Fear has many faces, and no one knows that better than children. Growing up, there is the potential for monsters to lurk in our closets, crawl out from under our beds, and creep in the darkness whenever the lights go off.

Ask any horror fan who grew up in the ‘90s what movies terrorized them or ignited their love for the genre and a lot of answers will probably involve the television miniseries of IT (1990). Based on Stephen King’s 1986 novel, the miniseries was just over three hours long, split into two episodes covering the Losers Club’s encounters with Pennywise as children, and then again 30 years later as adults. This month marks 30 years since Pennywise first popped onto our screens and terrified a generation of young horror fans.

 

 

The reason IT probably featured so heavily in many fan’s early horror educations is because of the story’s focus on a monster targeting children by transforming itself into their worst fears. Rather than teens being stalked by a masked killer, IT reflected our fears back at us. IT showed us that movie monsters can escape the screen and terrorize us in real life, that creatures are lurking down the drains waiting to grab us, and that monsters are waiting for our parents to leave us alone for just long enough that they can snatch us unseen.

While It’s favorite form is Pennywise the Dancing Clown, Pennywise is actually a shape-shifting entity from outer space who can take on any form it pleases. Pennywise works in 30-year cycles of sleeping and feeding on children to sustain himself, and uses his shapeshifting ability to change into a child’s worst fear because they taste so much better when they’re afraid.

And this is what makes Stephen King’s creation so special because instead of being treated to just one terrifying monster with Pennywise, we’re shown fear in several different forms. Not only does this keep the scares fresh for the audience, but it also gives us a deeper insight into the different things that scare people and gives us a chance to explore our own worst fears.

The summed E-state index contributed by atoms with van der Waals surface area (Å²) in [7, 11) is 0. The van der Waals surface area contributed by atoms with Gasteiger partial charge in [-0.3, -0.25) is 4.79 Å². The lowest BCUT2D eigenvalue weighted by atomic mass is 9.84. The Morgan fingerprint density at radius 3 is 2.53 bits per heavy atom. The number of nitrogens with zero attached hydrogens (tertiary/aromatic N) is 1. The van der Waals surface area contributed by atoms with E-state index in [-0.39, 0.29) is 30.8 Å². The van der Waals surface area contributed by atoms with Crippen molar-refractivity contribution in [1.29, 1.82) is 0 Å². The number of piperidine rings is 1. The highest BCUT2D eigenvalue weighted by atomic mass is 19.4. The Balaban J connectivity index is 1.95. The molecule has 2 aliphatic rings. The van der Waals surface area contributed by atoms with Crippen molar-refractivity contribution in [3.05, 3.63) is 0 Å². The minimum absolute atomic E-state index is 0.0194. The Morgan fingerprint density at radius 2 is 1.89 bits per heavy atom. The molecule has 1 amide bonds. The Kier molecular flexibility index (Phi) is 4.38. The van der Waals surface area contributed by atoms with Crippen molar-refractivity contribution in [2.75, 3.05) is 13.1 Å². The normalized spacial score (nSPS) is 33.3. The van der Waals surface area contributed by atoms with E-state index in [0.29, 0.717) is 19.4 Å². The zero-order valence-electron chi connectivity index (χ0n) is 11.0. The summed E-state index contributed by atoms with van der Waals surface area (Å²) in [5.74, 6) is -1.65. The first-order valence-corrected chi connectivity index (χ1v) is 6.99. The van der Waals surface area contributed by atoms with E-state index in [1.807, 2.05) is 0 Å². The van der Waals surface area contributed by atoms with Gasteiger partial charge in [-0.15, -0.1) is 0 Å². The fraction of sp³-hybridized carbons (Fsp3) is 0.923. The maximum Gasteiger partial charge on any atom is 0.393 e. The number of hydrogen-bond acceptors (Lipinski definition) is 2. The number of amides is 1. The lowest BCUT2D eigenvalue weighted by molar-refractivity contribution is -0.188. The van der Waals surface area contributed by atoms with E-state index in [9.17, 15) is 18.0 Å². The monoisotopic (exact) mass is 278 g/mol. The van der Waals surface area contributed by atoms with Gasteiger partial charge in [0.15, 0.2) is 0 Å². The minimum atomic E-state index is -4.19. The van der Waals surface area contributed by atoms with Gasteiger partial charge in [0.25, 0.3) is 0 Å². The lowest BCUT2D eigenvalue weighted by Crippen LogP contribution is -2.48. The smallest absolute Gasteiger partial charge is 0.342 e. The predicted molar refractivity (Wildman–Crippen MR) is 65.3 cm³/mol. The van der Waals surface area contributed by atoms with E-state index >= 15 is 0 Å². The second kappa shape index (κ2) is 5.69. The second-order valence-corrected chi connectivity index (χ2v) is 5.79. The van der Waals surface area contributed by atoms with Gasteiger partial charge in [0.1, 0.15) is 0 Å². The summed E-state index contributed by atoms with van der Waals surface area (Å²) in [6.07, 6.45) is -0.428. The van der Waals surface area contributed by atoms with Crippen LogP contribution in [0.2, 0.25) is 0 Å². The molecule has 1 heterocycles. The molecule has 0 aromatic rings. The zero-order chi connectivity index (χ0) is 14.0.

As children, we worry about those unseen things that lurk in the shadows, just beyond where we can see comfortably. Georgie shows this perfectly when he lingers at the top of the basement stairs, working up the courage to plunge into the darkness and retrieve the paraffin that Bill needs to seal his paper boat. Even though Georgie pushes himself into the basement, he runs up the stairs as though he expects something to spring out of the darkness and start chasing him. And Pennywise exploits this, ensuring the children are already on edge and fearful before he targets them.

As Richie explores the school basement looking for Mr Marsh or as Stan enters the house in the park after hearing someone call his name, there’s a sense that they shouldn’t be there. As Georgie chats to Pennywise in the sewer, he knows that he shouldn’t be talking to a stranger. As Eddie showers in the school locker room, he knows he is going against his mother’s wishes. This sense of unease and of already knowing that they’re in a less-than-ideal situation leaves them the perfect target for Pennywise, and it’s a state that children find themselves in often when they disobey the rules that the adults in their lives have set for them. There’s that constant fear that lurks in the back of your mind worrying that your parents will catch you breaking the rules, and Pennywise is almost the physical form of that. He’s a much more extreme version of the things our parents worry will harm us when we’re out of their sight.